What is VEXAS syndrome?
VEXAS (Vacuoles, E1 enzyme, X-linked, Autoinflammatory, Somatic) syndrome is an adult-onset severe inflammatory and/or haematological disorder due to a somatic mutation in the UBA1 gene on the X chromosome, first described in 2020.
Who gets VEXAS syndrome?
Although initially thought to be rare, since the first description of VEXAS syndrome in October 2020 it is being increasingly diagnosed on retrospective genetic testing of patient cohorts identified by clinical features including series from France, the Netherlands, and the USA, as well as individual case reports.
VEXAS syndrome is almost exclusively described in males, with most cases diagnosed in mid to late adult life. At least 70 cases have now been reported in recent months with an age range of 45–80 years and a median age at symptom-onset in the late 50s to mid 60s.
There has been one female with VEXAS syndrome reported who had a single X-chromosome.
What causes VEXAS syndrome?
VEXAS syndrome is due to an acquired somatic (mosaic or postzygotic) mutation affecting the methionine-41 codon (p.Met41) in UBA1. This gene encodes the major E1 enzyme involved in the activation of ubiquitin, a small regulatory protein which attaches to substrate proteins (ubiquitylation). The p.Met41 mutation results in decreased ubiquitylation particularly in haematopoeitic stem cells with subsequent activation of the innate immune system.
What are the clinical features of VEXAS syndrome?
VEXAS syndrome is clinically heterogeneous but is characterised by autoinflammatory, treatment-resistant manifestations most commonly involving the skin and bone marrow.
- Polychondritis — involving the nose and/or ear; sparing the airways and ribs
- Neutrophilic dermatoses — resembling acute febrile neutrophilic dermatosis; tender, red-violaceous, firm, pigmented or purpuric papules, nodules, and plaques which can be umbilicated
- Vasculitis — resembling livedo racemosa, polyarteritis nodosa, or giant cell arteritis
Skin signs that may be seen in VEXAS syndrome
- Macrocytic anaemia (mean corpuscular volume > 100fl), with normal folate and vitamin B12 levels
- Thrombocytopenia (platelet count < 200 x103/microlitre)
- Myelodysplastic syndrome, multiple myeloma, monoclonal gammopathy of undetermined significance (MGUS)
Other clinical features
- Systemic symptoms including fatigue and recurrent fevers
- Inflammatory arthritis
- Neutrophilic alveolar infiltrate
What are the complications of VEXAS syndrome?
- Respiratory failure
- Progressive anaemia
- Multiorgan involvement including kidney, heart, brain, and bowel
- Thrombotic events including venous thromboembolism and arterial stroke
How is VEXAS syndrome diagnosed?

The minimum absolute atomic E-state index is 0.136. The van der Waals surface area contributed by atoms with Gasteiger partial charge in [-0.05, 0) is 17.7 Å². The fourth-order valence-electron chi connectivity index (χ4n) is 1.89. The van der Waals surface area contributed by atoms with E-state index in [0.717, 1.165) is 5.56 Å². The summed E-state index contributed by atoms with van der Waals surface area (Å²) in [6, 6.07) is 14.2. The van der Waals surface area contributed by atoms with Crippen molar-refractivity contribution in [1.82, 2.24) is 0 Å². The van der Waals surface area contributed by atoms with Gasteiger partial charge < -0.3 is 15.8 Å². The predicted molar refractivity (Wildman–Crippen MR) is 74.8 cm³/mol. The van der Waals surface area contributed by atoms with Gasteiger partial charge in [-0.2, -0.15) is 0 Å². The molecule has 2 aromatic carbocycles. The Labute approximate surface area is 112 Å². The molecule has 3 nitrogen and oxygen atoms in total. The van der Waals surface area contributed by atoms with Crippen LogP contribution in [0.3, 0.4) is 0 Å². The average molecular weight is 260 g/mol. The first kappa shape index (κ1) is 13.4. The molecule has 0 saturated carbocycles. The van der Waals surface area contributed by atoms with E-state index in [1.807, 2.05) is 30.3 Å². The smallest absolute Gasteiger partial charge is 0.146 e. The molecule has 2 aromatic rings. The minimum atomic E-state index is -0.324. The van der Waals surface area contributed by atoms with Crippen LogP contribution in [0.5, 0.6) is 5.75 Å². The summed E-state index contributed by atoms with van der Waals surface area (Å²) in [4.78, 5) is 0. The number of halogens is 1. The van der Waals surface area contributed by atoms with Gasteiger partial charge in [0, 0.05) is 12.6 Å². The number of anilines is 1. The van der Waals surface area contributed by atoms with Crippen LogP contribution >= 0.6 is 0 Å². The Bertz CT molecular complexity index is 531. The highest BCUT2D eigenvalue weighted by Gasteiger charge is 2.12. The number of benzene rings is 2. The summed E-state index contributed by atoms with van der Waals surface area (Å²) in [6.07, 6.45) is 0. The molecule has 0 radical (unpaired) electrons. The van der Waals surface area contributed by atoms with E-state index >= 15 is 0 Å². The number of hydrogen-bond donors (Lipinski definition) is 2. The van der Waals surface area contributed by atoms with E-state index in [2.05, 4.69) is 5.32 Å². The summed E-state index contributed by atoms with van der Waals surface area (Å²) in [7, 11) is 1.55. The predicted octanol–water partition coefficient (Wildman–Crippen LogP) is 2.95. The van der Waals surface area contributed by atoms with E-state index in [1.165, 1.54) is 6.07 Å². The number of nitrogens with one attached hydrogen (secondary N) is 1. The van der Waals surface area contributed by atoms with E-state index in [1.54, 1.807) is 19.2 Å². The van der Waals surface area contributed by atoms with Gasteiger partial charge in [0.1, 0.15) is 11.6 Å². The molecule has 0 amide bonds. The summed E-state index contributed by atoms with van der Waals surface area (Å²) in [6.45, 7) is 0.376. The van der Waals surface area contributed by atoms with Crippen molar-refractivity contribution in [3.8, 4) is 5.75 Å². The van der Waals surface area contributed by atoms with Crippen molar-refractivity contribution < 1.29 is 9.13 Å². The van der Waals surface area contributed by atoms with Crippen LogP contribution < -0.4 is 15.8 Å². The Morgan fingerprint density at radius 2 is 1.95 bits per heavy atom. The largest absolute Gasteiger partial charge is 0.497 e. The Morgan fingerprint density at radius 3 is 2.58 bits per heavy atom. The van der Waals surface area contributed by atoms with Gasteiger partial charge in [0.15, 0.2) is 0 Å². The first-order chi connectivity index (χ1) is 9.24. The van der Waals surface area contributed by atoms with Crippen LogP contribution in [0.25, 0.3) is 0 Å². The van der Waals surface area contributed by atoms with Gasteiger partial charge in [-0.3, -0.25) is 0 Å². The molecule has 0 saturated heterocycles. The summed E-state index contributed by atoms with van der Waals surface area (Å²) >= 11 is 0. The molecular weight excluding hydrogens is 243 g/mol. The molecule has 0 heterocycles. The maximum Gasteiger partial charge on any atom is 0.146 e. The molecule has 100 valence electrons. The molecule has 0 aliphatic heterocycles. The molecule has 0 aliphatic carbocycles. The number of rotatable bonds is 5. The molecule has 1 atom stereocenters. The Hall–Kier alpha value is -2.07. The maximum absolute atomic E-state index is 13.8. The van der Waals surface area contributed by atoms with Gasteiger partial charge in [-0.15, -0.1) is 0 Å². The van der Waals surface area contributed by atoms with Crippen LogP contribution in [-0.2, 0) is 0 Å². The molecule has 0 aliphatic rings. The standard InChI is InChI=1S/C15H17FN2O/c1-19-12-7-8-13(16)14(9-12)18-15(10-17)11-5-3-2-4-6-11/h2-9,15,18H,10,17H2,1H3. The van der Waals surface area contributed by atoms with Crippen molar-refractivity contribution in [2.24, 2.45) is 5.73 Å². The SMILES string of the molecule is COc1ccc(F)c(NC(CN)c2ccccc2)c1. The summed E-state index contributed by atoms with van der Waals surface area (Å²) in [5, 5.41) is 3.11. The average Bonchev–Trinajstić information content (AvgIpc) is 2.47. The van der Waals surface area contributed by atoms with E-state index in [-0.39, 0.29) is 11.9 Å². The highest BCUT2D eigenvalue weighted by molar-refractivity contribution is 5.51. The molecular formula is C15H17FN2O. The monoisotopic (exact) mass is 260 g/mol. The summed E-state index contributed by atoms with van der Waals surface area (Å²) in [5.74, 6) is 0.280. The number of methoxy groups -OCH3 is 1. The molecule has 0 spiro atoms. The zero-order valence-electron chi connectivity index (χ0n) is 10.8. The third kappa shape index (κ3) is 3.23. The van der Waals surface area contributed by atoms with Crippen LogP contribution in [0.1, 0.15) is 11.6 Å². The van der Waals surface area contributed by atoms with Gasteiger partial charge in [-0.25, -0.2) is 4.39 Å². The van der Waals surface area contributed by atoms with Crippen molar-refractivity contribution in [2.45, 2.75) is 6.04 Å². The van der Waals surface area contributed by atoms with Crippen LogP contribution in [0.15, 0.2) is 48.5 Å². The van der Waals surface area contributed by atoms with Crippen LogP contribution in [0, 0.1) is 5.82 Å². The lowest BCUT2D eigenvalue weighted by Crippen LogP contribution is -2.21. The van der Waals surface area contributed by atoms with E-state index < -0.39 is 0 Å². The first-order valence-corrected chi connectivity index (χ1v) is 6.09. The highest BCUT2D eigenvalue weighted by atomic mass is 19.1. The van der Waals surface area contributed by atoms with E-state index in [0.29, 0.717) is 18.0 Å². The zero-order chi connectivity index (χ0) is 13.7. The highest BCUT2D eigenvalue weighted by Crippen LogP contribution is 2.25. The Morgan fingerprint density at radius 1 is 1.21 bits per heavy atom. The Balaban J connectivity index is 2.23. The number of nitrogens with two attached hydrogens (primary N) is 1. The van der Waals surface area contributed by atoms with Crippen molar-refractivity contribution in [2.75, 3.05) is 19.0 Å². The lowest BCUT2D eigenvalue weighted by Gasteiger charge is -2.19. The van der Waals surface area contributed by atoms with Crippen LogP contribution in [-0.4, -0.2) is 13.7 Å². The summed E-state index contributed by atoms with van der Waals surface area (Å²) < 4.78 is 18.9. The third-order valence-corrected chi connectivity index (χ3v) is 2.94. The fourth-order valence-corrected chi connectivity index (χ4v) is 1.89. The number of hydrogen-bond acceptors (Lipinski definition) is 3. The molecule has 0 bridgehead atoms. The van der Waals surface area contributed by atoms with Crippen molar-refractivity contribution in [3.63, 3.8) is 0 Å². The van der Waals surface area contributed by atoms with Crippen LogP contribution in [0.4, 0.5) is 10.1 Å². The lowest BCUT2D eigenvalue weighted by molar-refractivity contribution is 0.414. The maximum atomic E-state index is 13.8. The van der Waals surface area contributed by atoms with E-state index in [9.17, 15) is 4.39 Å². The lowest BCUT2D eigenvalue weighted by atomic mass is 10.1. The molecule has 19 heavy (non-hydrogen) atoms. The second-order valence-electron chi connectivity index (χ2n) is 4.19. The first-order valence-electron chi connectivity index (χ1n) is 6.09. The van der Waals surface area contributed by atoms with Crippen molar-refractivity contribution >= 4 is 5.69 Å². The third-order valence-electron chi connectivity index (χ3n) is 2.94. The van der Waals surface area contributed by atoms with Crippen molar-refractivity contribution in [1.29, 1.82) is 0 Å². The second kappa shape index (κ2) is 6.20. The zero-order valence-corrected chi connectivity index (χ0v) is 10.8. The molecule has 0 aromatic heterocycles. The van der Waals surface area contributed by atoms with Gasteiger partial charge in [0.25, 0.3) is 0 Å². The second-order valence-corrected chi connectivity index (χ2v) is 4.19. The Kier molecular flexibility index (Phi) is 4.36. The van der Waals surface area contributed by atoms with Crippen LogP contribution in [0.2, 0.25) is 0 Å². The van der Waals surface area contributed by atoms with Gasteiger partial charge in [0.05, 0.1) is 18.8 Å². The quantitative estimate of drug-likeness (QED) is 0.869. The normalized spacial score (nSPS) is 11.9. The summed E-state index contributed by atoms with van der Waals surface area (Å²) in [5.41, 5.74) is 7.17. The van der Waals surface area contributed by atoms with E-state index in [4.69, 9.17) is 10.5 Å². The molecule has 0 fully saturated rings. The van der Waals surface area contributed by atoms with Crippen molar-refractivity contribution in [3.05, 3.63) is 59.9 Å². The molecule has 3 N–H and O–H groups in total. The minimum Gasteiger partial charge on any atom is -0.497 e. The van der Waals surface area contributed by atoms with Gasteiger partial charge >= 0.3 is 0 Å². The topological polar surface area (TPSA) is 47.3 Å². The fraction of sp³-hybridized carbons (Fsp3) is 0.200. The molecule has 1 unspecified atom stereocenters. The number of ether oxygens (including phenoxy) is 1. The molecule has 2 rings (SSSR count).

VEXAS syndrome should be considered in the male patient with complex overlapping inflammatory and haematological features, although all components may not be present at initial presentation.
Investigations may include:
- Blood tests
- Raised inflammatory markers
- Macrocytic anaemia, thrombocytopenia, lymphopenia
- Bone marrow biopsy — hypercellular with vacuolisation of erythroid and myeloid precursors is a characteristic but non-specific finding
- Skin biopsy of infiltrated skin lesions — perivascular mature neutrophils with leukocytoclasis, CD163+ myeloid cells with indented nuclei, and lymphoid cells.
- DNA sequencing — whole exome or targeted Sanger sequencing identifying the UBA1 gene mutation in myeloid cells on skin biopsy, peripheral blood, or bone marrow samples.
What is the differential diagnosis for VEXAS syndrome?
VEXAS syndrome presenting with dermatological manifestations may be initially diagnosed as having the specific dermatosis.
What is the treatment for VEXAS syndrome?
VEXAS syndrome typically responds poorly to treatment, with high dose systemic corticosteroids (> 20mg/d) showing the most consistent benefit for the inflammatory features. Other DMARDs and immunosuppressive drugs are ineffective. Colchicine may reduce the steroid requirement. Tocilizumab is a theoretical option being trialled.
Treatment for myelodysplastic syndrome, multiple myeloma, or MGUS have been mostly unsuccessful with a partial response at best. Autologous stem cell transplantation in one patient induced only a short-lived remission of 6 months before symptoms recurred.
What is the outcome for VEXAS syndrome?
VEXAS syndrome is a chronic progressive autoinflammatory syndrome. Patients have often had symptoms for 4-5 years before the diagnosis is made. However, the long-term prognosis appears poor: the mortality rate in a Netherlands study was 50% and in a series from the USA, 9/16 died from disease-related causes.